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Before we embarked on the Viking Emerald, I felt compelled to manage the expectations of my traveling companion — my well-traveled, 10-year-old son — with a final warning that cruise cabins are often not as spacious as hotel rooms.
“I thought you said these rooms weren’t as nice,” he said, when we got to our stateroom. “This is awesome.”
Awesome, indeed. The Viking Emerald, which launched earlier this year on China’s Yangtze River, comes with all the latest bells and whistles. When combined with the service from the ship’s European-trained staff, it offers a top-notch choice for travelers on the Yangtze.
Largest Suites on the Yangtze The 256-guest Emerald features 128 outside staterooms running from 250 square feet to more than 600 square feet (including two Explorer Suites, 14 suites, four junior suites and 108 veranda rooms). All staterooms have a veranda with sliding-glass doors. Viking promotes the ship’s suites as the largest on the Yangtze and, after experiencing one first-hand, I don’t doubt that. Room amenities include hotel-style beds (with optional twin-bed configuration); panoramic windows that open onto a private veranda; premium bath products; air-conditioning; a refrigerator; bottled water, replenished daily; a flat-screen television with premium, English-language programming; and more.
The ship itself features a dining room; two lounges for lectures and presentations during the day (including movies on a big screen) and nightlife in the evening; a small but adequate gym; an Internet room; a game room/library; two retail boutiques; a spa; a beauty salon; and an onboard doctor. Two elevators connect all the floors. The top sun deck is also a great spot for relaxing and taking in the magnificent scenery of the Three Gorges, as well as for practicing morning tai chi.
While the ship was a sure winner with guests, the passengers on our 12-day Imperial Jewels of China cruise-tour raved just as much about the service they received from the crew. The dining room staff, in particular, made guests feel at home at every meal (which featured both Chinese and Western options). My son is a finicky eater but, by the time we disembarked, just about every waiter knew his food preferences.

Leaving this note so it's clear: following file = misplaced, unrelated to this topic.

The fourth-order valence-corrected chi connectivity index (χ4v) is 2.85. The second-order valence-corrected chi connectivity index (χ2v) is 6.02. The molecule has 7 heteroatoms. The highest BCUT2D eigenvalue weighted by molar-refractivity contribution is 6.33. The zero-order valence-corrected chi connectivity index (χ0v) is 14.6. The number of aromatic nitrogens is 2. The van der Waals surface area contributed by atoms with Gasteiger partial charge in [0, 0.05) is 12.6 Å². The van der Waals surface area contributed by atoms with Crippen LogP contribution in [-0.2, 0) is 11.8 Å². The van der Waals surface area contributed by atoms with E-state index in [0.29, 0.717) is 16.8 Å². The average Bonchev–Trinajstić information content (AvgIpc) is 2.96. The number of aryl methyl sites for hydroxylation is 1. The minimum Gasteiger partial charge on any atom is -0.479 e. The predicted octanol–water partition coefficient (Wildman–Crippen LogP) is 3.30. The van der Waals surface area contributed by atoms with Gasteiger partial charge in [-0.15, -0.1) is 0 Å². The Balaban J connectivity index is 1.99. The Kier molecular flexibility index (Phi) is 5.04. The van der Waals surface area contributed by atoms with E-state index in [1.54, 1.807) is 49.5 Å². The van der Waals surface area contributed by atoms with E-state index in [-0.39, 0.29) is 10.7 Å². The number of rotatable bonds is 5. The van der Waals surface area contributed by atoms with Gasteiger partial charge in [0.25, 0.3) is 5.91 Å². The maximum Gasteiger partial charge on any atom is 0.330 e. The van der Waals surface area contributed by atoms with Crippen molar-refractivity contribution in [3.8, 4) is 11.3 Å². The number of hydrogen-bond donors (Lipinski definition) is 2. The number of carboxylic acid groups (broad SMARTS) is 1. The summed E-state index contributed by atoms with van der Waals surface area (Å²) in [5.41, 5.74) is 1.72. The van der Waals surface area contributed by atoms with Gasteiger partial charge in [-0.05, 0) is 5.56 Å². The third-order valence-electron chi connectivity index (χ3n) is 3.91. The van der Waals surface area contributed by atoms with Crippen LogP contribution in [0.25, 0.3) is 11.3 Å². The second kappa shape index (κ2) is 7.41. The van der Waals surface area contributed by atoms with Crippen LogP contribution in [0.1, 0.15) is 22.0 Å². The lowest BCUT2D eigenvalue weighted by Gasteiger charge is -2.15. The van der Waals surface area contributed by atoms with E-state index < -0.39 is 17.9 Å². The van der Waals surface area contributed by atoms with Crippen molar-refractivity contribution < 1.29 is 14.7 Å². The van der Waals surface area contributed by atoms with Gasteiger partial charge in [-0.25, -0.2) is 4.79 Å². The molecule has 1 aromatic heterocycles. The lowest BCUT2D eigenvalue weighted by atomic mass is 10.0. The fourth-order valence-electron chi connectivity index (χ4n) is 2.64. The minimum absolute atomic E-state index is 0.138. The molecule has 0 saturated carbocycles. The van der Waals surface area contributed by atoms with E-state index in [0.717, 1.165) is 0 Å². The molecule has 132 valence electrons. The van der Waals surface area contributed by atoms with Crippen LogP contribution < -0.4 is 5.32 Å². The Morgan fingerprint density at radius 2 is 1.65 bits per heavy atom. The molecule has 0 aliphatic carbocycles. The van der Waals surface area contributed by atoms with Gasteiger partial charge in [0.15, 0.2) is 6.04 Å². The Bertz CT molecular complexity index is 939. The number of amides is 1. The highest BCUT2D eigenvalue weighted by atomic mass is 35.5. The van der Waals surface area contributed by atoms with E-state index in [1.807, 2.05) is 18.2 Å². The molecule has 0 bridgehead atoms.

Breakfast choices included a selection of pastries, cereals, breakfast meats, fresh fruit and cheeses, as well as made-to-order omelets. Lunches featured soups, salads, sandwiches and more. Dinners were more elaborate, multi-course affairs, and featured regional specialties designed by celebrity chef Martin Yan.
The shore excursions on our sailing were generally well received by passengers. A particular highlight of the program was a stop at a school supported by Viking, which provided an opportunity to interact with local children. In advance of the excursions, there were informative lectures provided by the ship’s cruise director, and these became a highlight of the itinerary.
In the evening, music and dance performances were offered in one of the lounges, including a show put on by the ship’s staff. You will definitely want to advise your clients not to miss the “Man of a Thousand Faces” dance, which my son and I marveled over long after we got home.
Overall, many of the passengers I spoke with on my cruise said that, before boarding the ship, they were concerned that they would get bored spending so much time on the river. By the time the cruise was over, however, the same people said that their time onboard the Emerald was too short, and they wished that they had sailed longer. That’s probably the best testament to the success of Viking’s latest offering. n
Viking River Cruisewww.vikingrivercruises.com
The Viking Emerald sails the following itineraries: Roof of the World (Beijing to Shanghai, plus Tibet; 16 days; from $4,650 per person); Imperial Jewels of China (Shanghai to Beijing; 12 days; from $2,642 per person); and China’s Cultural Delights (Beijing to Shanghai; 17 days; from $3,870 per person).